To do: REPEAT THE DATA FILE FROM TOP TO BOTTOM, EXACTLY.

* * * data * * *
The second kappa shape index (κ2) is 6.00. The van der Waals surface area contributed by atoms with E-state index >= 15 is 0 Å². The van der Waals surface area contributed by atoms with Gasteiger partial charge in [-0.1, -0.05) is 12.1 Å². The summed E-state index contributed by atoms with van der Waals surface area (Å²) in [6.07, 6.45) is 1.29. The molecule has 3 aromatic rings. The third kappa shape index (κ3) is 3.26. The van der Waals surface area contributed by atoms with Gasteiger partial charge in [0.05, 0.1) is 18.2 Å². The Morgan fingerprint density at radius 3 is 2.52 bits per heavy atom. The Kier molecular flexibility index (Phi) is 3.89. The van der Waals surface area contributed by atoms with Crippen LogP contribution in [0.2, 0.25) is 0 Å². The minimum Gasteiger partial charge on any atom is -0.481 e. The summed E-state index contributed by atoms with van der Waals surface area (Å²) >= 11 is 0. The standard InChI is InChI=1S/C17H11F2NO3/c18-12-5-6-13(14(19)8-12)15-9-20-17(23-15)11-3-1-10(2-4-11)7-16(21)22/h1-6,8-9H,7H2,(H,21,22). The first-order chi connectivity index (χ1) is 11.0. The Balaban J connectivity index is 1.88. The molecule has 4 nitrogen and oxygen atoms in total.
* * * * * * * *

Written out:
The second kappa shape index (κ2) is 6.00. The van der Waals surface area contributed by atoms with E-state index >= 15 is 0 Å². The van der Waals surface area contributed by atoms with Gasteiger partial charge in [-0.1, -0.05) is 12.1 Å². The summed E-state index contributed by atoms with van der Waals surface area (Å²) in [6.07, 6.45) is 1.29. The molecule has 3 aromatic rings. The third kappa shape index (κ3) is 3.26. The van der Waals surface area contributed by atoms with Gasteiger partial charge in [0.05, 0.1) is 18.2 Å². The Morgan fingerprint density at radius 3 is 2.52 bits per heavy atom. The Kier molecular flexibility index (Phi) is 3.89. The van der Waals surface area contributed by atoms with Crippen LogP contribution in [0.2, 0.25) is 0 Å². The minimum Gasteiger partial charge on any atom is -0.481 e. The summed E-state index contributed by atoms with van der Waals surface area (Å²) >= 11 is 0. The standard InChI is InChI=1S/C17H11F2NO3/c18-12-5-6-13(14(19)8-12)15-9-20-17(23-15)11-3-1-10(2-4-11)7-16(21)22/h1-6,8-9H,7H2,(H,21,22). The first-order chi connectivity index (χ1) is 11.0. The Balaban J connectivity index is 1.88. The molecule has 4 nitrogen and oxygen atoms in total.